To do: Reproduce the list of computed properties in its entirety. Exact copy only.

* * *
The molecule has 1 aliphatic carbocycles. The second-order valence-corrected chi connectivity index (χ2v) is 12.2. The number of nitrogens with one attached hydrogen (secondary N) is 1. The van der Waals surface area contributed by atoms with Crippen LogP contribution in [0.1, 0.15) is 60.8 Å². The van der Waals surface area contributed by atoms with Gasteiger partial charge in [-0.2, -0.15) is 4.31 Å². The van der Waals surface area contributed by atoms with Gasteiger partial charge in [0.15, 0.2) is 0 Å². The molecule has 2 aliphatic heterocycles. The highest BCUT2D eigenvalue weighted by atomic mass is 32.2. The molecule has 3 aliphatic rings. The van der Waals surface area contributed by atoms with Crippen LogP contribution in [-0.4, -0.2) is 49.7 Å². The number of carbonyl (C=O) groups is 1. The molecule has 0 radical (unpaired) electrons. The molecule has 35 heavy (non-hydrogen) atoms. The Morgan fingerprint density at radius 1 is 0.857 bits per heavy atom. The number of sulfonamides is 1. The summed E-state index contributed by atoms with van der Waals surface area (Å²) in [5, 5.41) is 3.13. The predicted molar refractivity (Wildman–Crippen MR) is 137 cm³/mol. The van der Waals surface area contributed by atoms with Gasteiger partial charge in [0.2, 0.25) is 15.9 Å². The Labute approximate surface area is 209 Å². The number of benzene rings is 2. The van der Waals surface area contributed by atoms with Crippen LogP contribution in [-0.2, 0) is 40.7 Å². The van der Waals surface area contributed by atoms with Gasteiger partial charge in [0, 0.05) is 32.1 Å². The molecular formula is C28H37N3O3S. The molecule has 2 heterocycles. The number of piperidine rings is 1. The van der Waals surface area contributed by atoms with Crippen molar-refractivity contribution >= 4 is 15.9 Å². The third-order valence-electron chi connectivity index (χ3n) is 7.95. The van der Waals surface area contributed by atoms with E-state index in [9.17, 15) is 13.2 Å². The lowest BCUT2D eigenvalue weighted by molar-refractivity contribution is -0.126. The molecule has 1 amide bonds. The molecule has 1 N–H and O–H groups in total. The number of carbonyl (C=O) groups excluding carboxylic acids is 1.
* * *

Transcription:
The molecule has 1 aliphatic carbocycles. The second-order valence-corrected chi connectivity index (χ2v) is 12.2. The number of nitrogens with one attached hydrogen (secondary N) is 1. The van der Waals surface area contributed by atoms with Crippen LogP contribution in [0.1, 0.15) is 60.8 Å². The van der Waals surface area contributed by atoms with Gasteiger partial charge in [-0.2, -0.15) is 4.31 Å². The van der Waals surface area contributed by atoms with Gasteiger partial charge in [0.15, 0.2) is 0 Å². The molecule has 2 aliphatic heterocycles. The highest BCUT2D eigenvalue weighted by atomic mass is 32.2. The molecule has 3 aliphatic rings. The van der Waals surface area contributed by atoms with Crippen LogP contribution in [-0.4, -0.2) is 49.7 Å². The number of carbonyl (C=O) groups is 1. The molecule has 0 radical (unpaired) electrons. The molecule has 35 heavy (non-hydrogen) atoms. The Morgan fingerprint density at radius 1 is 0.857 bits per heavy atom. The number of sulfonamides is 1. The summed E-state index contributed by atoms with van der Waals surface area (Å²) in [5, 5.41) is 3.13. The predicted molar refractivity (Wildman–Crippen MR) is 137 cm³/mol. The van der Waals surface area contributed by atoms with Gasteiger partial charge in [0.2, 0.25) is 15.9 Å². The Labute approximate surface area is 209 Å². The number of benzene rings is 2. The van der Waals surface area contributed by atoms with Crippen LogP contribution in [-0.2, 0) is 40.7 Å². The van der Waals surface area contributed by atoms with Gasteiger partial charge in [0, 0.05) is 32.1 Å². The molecular formula is C28H37N3O3S. The molecule has 2 heterocycles. The number of piperidine rings is 1. The van der Waals surface area contributed by atoms with Crippen molar-refractivity contribution >= 4 is 15.9 Å². The third-order valence-electron chi connectivity index (χ3n) is 7.95. The van der Waals surface area contributed by atoms with E-state index in [9.17, 15) is 13.2 Å². The lowest BCUT2D eigenvalue weighted by molar-refractivity contribution is -0.126. The molecule has 1 amide bonds. The molecule has 1 N–H and O–H groups in total. The number of carbonyl (C=O) groups excluding carboxylic acids is 1.